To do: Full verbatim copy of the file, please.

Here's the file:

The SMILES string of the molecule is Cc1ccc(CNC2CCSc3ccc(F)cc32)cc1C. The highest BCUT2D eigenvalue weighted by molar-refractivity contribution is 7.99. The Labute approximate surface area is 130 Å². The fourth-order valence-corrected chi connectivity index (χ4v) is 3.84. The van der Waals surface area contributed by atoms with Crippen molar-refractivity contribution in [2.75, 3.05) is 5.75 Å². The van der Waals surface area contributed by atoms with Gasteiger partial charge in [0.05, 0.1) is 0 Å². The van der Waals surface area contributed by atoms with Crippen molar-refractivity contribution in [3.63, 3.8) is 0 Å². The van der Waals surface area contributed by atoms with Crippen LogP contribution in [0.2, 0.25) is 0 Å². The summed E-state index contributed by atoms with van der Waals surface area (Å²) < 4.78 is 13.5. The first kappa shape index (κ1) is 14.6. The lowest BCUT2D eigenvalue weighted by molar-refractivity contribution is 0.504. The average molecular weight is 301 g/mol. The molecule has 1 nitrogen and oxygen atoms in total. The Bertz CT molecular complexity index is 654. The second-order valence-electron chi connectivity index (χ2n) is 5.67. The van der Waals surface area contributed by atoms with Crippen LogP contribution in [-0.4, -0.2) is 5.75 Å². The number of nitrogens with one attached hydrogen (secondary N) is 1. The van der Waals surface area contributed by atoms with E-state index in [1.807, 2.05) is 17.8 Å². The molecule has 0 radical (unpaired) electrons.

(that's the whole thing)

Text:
The SMILES string of the molecule is Cc1ccc(CNC2CCSc3ccc(F)cc32)cc1C. The highest BCUT2D eigenvalue weighted by molar-refractivity contribution is 7.99. The Labute approximate surface area is 130 Å². The fourth-order valence-corrected chi connectivity index (χ4v) is 3.84. The van der Waals surface area contributed by atoms with Crippen molar-refractivity contribution in [2.75, 3.05) is 5.75 Å². The van der Waals surface area contributed by atoms with Gasteiger partial charge in [0.05, 0.1) is 0 Å². The van der Waals surface area contributed by atoms with Crippen molar-refractivity contribution in [3.63, 3.8) is 0 Å². The van der Waals surface area contributed by atoms with Crippen LogP contribution in [0.2, 0.25) is 0 Å². The summed E-state index contributed by atoms with van der Waals surface area (Å²) < 4.78 is 13.5. The first kappa shape index (κ1) is 14.6. The lowest BCUT2D eigenvalue weighted by molar-refractivity contribution is 0.504. The average molecular weight is 301 g/mol. The molecule has 1 nitrogen and oxygen atoms in total. The Bertz CT molecular complexity index is 654. The second-order valence-electron chi connectivity index (χ2n) is 5.67. The van der Waals surface area contributed by atoms with Crippen LogP contribution in [-0.4, -0.2) is 5.75 Å². The number of nitrogens with one attached hydrogen (secondary N) is 1. The van der Waals surface area contributed by atoms with E-state index in [1.807, 2.05) is 17.8 Å². The molecule has 0 radical (unpaired) electrons.